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Fair Work Breaches: Franchisor 85 Degrees Fined $1.44M

A prominent franchisor of coffee shops has been fined $1.44 million for underpayments by its franchisees, in the first case of this type brought by the Fair Work Ombudsman against a franchisor.

On June 5 2024, the Fair Work Ombudsman (FWO) secured penalties totalling $1.44 million against 85 Degrees Coffee Australia Pty Ltd for its failure to ensure that several Sydney franchise outlets paid their workers’ lawful entitlements. This marks the third-highest penalty ever secured by the FWO and the first use of the ‘responsible franchisor entity’ provisions under the Fair Work Amendment (Protecting Vulnerable Workers) Act 2017 (Cth).

The case involved underpayments of $32,321 to 9 workers at 8 85 Degrees-branded franchisee-operated outlets in 2019, in addition to other related breaches.

The Federal Court found that 85 Degrees should have known about the risks of such contraventions and failed to take reasonable steps to prevent them. This follows previous penalties of $475,200 in 2022 for similar breaches and an enforceable undertaking in 2015.

Justice Robert Bromwich criticised 85 Degrees for its repeated failures to ensure compliance, noting that the franchisor had actual knowledge of the contraventions for a significant period. He highlighted the need for strong deterrence to prevent future contraventions, particularly in the food retail industry affecting vulnerable workers. 

‘In the franchise context, it must not be seen as acceptable for franchisors to tolerate, or turn a blind eye to, franchisee contraventions as an ordinary part of business,’ he said, noting that ‘sufficiently severe sanctions’ are required.

Takeaways for Franchisors

For franchisors, the 85 Degrees judgement contains a key lesson: franchisors need to proactively address compliance issues within their networks. The protecting vulnerable workers reform means franchisors can’t turn a blind eye to the activities of their franchisees.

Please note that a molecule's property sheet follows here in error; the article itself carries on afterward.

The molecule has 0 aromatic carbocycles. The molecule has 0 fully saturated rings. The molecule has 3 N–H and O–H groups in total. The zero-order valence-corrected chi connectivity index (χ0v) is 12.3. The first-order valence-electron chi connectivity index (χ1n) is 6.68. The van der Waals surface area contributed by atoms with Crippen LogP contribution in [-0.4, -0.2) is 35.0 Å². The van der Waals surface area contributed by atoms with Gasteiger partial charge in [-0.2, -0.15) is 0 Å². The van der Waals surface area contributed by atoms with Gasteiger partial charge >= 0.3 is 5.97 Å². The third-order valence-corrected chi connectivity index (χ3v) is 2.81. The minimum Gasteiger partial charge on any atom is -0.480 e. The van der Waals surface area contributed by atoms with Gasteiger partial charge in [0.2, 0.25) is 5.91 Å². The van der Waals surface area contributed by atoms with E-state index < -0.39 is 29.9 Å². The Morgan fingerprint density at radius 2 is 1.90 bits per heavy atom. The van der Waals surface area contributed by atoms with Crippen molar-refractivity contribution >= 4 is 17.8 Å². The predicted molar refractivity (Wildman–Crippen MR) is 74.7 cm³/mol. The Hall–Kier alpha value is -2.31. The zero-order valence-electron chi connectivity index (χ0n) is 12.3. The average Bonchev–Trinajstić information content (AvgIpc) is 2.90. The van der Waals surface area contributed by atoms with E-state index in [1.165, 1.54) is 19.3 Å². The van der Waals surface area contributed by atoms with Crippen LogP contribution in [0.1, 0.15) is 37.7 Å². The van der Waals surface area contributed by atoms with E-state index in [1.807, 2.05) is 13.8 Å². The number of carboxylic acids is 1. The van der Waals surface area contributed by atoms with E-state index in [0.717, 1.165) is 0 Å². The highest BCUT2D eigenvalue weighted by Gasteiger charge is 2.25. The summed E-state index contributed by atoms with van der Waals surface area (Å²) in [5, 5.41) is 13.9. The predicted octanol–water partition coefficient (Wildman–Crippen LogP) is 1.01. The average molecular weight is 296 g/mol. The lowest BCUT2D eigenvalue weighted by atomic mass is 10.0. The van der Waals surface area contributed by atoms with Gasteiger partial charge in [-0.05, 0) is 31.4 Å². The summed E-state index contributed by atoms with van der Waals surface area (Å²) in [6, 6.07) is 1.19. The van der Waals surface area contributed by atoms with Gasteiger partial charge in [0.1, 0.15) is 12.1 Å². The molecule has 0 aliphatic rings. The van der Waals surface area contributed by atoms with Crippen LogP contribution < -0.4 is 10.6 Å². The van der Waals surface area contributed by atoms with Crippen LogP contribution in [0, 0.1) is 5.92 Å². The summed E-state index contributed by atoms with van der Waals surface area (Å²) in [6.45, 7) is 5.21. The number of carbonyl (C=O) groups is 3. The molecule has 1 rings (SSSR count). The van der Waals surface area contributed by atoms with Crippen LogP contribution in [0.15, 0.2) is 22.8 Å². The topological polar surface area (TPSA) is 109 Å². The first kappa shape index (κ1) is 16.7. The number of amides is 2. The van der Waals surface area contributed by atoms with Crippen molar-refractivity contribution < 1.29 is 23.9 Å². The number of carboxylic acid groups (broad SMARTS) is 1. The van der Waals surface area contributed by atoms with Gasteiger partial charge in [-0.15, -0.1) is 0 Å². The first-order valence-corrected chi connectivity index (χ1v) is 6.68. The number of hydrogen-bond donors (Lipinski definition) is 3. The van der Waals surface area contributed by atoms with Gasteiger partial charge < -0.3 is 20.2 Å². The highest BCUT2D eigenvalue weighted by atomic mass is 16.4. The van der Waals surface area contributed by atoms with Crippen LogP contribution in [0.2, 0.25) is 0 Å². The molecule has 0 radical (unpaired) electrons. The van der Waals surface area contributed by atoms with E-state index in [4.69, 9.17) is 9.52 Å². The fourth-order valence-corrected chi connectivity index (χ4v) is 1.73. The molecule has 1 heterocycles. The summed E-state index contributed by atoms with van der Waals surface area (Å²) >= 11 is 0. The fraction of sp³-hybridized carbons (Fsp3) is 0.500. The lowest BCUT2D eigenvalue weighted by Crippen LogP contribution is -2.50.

85 Degrees had a high degree of contractual control over its franchise operations, and could easily check whether its franchisees were compliant (as well as take reasonable steps to correct non-compliance). Justice Bromwich found that certain features of 85 Degrees’ franchise agreements contributed to its compliance obligations.

  • There was a mandated sales and marketing system for franchisees.
  • There was a detailed operations manual for compliance with that system, which included minimum performance standards for franchisees.
  • 85 Degrees provided required training to franchisee store managers and other staff.
  • Franchisees were required to sell 85 Degrees products at specific prices.
  • Franchisees were required to use certain equipment, PoS systems, and security systems.
  • 85 Degrees had a right to inspect and audit franchisee records.

Justice Bromwich also noted that certain franchise business models could encourage or contribute to non-compliance (although that wasn’t the case for 85 Degrees). For example, overly high revenue cuts could mean franchisees are incapable of being profitable unless they underpay workers.

So, if you’re a franchisor, check whether you can reasonably monitor and manage franchisee compliance. Consider implementing a formalised assurance system – as illustrated by 85 Degrees, ignorance of franchisee behaviour isn’t a feasible excuse. Finally, make sure your franchise agreements don’t encourage non-compliant behaviour from franchisees.

For personalised advice, schedule a consultation with our IP, franchising and technology team. We’ve been guiding Queensland franchises through changing requirements for many years – find out how we can help you and your franchise network stay compliant.